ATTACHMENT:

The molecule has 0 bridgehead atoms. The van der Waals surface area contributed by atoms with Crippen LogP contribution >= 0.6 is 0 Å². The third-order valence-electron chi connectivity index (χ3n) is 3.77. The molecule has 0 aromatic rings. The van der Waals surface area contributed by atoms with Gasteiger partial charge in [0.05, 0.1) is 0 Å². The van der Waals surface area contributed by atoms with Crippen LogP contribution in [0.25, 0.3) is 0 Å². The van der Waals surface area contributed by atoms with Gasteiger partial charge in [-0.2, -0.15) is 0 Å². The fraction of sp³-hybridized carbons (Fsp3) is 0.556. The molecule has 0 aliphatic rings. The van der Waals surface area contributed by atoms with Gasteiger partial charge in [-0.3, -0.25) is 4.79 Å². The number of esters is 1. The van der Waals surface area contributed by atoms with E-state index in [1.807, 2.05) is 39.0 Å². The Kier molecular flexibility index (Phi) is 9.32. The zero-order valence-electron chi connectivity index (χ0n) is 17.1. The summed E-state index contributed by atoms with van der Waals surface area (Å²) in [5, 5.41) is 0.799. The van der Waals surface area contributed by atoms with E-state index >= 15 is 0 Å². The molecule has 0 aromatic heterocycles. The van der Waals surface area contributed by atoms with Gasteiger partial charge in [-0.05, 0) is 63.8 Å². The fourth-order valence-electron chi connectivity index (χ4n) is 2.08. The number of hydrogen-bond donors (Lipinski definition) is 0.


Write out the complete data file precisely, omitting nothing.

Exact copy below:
The molecule has 0 bridgehead atoms. The van der Waals surface area contributed by atoms with Crippen LogP contribution >= 0.6 is 0 Å². The third-order valence-electron chi connectivity index (χ3n) is 3.77. The molecule has 0 aromatic rings. The van der Waals surface area contributed by atoms with Gasteiger partial charge in [0.05, 0.1) is 0 Å². The van der Waals surface area contributed by atoms with Crippen LogP contribution in [0.25, 0.3) is 0 Å². The van der Waals surface area contributed by atoms with Gasteiger partial charge in [-0.2, -0.15) is 0 Å². The fraction of sp³-hybridized carbons (Fsp3) is 0.556. The molecule has 0 aliphatic rings. The van der Waals surface area contributed by atoms with Gasteiger partial charge in [-0.3, -0.25) is 4.79 Å². The number of esters is 1. The van der Waals surface area contributed by atoms with E-state index in [1.807, 2.05) is 39.0 Å². The Kier molecular flexibility index (Phi) is 9.32. The zero-order valence-electron chi connectivity index (χ0n) is 17.1. The summed E-state index contributed by atoms with van der Waals surface area (Å²) in [5, 5.41) is 0.799. The van der Waals surface area contributed by atoms with E-state index >= 15 is 0 Å². The molecule has 0 aromatic heterocycles. The van der Waals surface area contributed by atoms with Gasteiger partial charge in [-0.05, 0) is 63.8 Å². The fourth-order valence-electron chi connectivity index (χ4n) is 2.08. The number of hydrogen-bond donors (Lipinski definition) is 0.